Some of my clients want to use git with their existing Subversion repositories. These are the notes I give them (along with training and coaching) to get them started.
For additional help, see the Git and Subversion section of Pro Git.
General Safety Rules
These rules will help keep you out of trouble until you learn the subtleties of working with git and subversion:
- Make changes ONLY on feature branches.
- Merge your features into master ONLY immediately before committing to SVN.
Working With The SVN Repository
You will do most of your work
in a local git repository,
You will use the
git svn command
only to do three things:
- Create a git repository from an SVN repository.
- Update your master branch with changes from the SVN repository.
- Commit your feature to the SVN repository.
Create A Git Repository From An SVN Repository
To create a local git repository from a remote SVN repository:
git svn clone url-to-svn-repo my-git-repo-name
Note that this can take a very long time if the SVN repository has a large history.
Working With Feature Branches
You will do your work in feature branches in your local git repository. A common approach is to create a feature branch for each feature that you are working on.
See the git documentation for details about how to work with branches.
Create A Feature Branch
Choose the starting point. Decide whether to base your new feature branch on the master branch or on another feature branch.
Update the starting point branch (optional). If you want your new feature branch to include the latest changes from SVN, update the existing branch:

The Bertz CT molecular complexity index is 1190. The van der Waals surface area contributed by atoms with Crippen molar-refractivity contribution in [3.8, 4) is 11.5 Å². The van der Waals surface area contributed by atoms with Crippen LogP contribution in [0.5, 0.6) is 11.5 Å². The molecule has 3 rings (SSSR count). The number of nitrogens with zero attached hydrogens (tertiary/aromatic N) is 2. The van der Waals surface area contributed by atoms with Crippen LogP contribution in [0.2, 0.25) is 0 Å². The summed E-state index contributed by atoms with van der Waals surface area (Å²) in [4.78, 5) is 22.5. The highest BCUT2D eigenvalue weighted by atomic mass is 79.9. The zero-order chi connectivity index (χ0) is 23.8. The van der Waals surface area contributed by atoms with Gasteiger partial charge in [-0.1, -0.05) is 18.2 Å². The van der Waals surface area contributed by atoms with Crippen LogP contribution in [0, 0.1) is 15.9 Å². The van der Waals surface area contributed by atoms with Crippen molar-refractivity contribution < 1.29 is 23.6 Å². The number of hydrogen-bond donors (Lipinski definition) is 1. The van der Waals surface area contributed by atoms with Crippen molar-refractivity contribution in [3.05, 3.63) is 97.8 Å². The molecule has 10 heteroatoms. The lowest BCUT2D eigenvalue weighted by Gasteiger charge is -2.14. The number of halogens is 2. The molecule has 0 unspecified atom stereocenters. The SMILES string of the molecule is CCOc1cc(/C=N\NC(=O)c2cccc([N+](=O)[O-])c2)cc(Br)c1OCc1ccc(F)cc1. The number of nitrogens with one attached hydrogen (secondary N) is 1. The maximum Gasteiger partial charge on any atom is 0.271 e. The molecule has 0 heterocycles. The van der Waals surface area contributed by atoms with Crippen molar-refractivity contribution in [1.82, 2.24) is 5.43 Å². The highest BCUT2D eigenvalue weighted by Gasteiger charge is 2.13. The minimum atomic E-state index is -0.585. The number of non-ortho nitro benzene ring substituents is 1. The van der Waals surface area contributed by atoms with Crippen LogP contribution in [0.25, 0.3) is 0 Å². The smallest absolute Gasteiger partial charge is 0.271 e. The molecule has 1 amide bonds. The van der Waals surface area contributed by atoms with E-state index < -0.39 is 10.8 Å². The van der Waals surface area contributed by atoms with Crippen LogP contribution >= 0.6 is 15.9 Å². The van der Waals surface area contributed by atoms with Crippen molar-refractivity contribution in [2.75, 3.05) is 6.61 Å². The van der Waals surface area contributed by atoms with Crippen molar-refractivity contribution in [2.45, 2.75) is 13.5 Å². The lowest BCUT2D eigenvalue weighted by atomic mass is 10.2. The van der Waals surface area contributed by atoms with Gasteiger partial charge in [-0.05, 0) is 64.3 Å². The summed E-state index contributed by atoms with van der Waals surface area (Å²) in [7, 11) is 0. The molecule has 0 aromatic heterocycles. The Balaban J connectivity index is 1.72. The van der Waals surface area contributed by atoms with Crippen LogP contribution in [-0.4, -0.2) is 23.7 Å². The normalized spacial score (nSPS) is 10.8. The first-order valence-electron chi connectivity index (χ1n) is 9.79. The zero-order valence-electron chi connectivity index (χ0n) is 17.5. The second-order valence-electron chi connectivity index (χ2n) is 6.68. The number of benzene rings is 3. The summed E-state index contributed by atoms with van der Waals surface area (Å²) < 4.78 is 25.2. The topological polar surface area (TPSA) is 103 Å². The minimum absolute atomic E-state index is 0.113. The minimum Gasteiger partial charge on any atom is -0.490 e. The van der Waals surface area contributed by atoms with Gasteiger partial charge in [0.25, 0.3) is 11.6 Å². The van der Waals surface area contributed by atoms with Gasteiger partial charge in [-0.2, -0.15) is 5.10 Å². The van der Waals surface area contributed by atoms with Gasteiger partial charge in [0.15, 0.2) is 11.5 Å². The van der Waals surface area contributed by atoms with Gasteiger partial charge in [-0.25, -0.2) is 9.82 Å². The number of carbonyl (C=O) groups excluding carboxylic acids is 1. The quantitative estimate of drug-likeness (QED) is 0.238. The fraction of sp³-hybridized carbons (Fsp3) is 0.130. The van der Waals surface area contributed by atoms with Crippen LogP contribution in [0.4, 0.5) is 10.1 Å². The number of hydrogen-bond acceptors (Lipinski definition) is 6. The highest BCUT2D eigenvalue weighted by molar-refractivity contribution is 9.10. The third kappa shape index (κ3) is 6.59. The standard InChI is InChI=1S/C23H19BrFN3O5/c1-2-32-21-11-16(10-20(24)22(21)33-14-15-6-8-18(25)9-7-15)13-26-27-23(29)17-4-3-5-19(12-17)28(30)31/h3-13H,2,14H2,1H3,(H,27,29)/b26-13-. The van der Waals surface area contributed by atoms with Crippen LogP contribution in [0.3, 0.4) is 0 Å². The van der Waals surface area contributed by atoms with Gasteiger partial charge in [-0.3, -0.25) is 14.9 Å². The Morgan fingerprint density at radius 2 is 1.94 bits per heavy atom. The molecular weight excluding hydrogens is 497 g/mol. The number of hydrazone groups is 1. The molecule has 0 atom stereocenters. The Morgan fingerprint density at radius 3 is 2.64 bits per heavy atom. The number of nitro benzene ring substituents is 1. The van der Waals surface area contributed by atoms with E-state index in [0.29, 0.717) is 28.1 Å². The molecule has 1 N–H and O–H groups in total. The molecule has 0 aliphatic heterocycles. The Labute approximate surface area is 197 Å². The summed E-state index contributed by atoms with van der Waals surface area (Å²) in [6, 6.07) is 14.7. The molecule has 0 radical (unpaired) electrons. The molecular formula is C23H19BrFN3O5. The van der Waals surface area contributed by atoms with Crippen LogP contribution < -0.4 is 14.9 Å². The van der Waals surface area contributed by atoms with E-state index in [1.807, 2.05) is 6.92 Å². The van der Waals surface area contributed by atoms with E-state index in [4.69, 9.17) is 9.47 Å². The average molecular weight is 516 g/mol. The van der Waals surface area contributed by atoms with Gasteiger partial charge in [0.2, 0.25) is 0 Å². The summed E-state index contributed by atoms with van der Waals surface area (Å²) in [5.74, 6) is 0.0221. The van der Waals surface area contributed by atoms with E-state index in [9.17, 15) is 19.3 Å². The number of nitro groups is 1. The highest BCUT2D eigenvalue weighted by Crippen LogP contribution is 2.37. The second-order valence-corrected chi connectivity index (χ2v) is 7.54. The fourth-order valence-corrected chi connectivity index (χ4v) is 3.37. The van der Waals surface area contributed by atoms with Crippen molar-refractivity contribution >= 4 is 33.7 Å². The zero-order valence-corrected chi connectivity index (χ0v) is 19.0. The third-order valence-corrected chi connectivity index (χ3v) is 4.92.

Check out the starting point branch.
Create the feature branch. There are two ways to do this. See below.
To create a feature branch and check it out:
git checkout -b my-feature
To create a feature branch without checking it out:
git branch my-feature
Committing Your Feature
To commit your feature into the SVN repository:
- Update the master branch with the changes from the SVN repository.
- Update the feature branch with the changes from the up-to-date master.
- Merge the feature into the master branch. You may need to resolve conflicts.
- Commit the feature to the SVN repository.
Each step is described in its own section below.
The complete sequence looks like this:
# Update master... git checkout master git svn rebase # Update the feature branch git checkout my-feature git rebase master # may need to resolve conflicts here # Merge the feature into master git checkout master git merge my-feature # Commit the feature from master git svn dcommit
Update The Master Branch
To get the latest changes from the SVN repository into your master branch:
git checkout master git svn rebase
You may wish to update your master branch often. That way, every time you create a feature branch from the master branch, the initial feature branch is up-to-date with the SVN repository.
Update The Feature Branch
You will be getting the new changes from the master branch. So before you do this, you must update the master branch.
git checkout my-feature git rebase master
You may need to resolve conflicts.
I often update my feature branch, even if I am not going to commit soon. Keeping my feature branch up to date makes the final merge easier when I am ready to commit.
Whenever you rebase your feature branch on top of master, there may be conflicts between your feature branch and the new changes in master.
If there are conflicts, git will interrupt the rebase operation and alert you. To complete the rebase, you must first resolve the conflicts.
To resolve the conflicts, either edit the conflicting files in an editor, or use a mergetool:
Once you have resolved the conflicts, continue the rebase process:
git add . git rebase --continue
Merge The Feature Into The Master Branch
Do this ONLY immediately before committing.
Before you do this, you must update the feature branch with changes from SVN.
Once your feature branch is up to date:
git checkout master git merge my-feature # OR git merge --squash my-feature
Commit The Feature To The SVN Repository
You will be committing from the master branch. So before you do this, you must merge your feature into the master branch.
Once your feature is merged into the master branch:
git checkout master git svn dcommit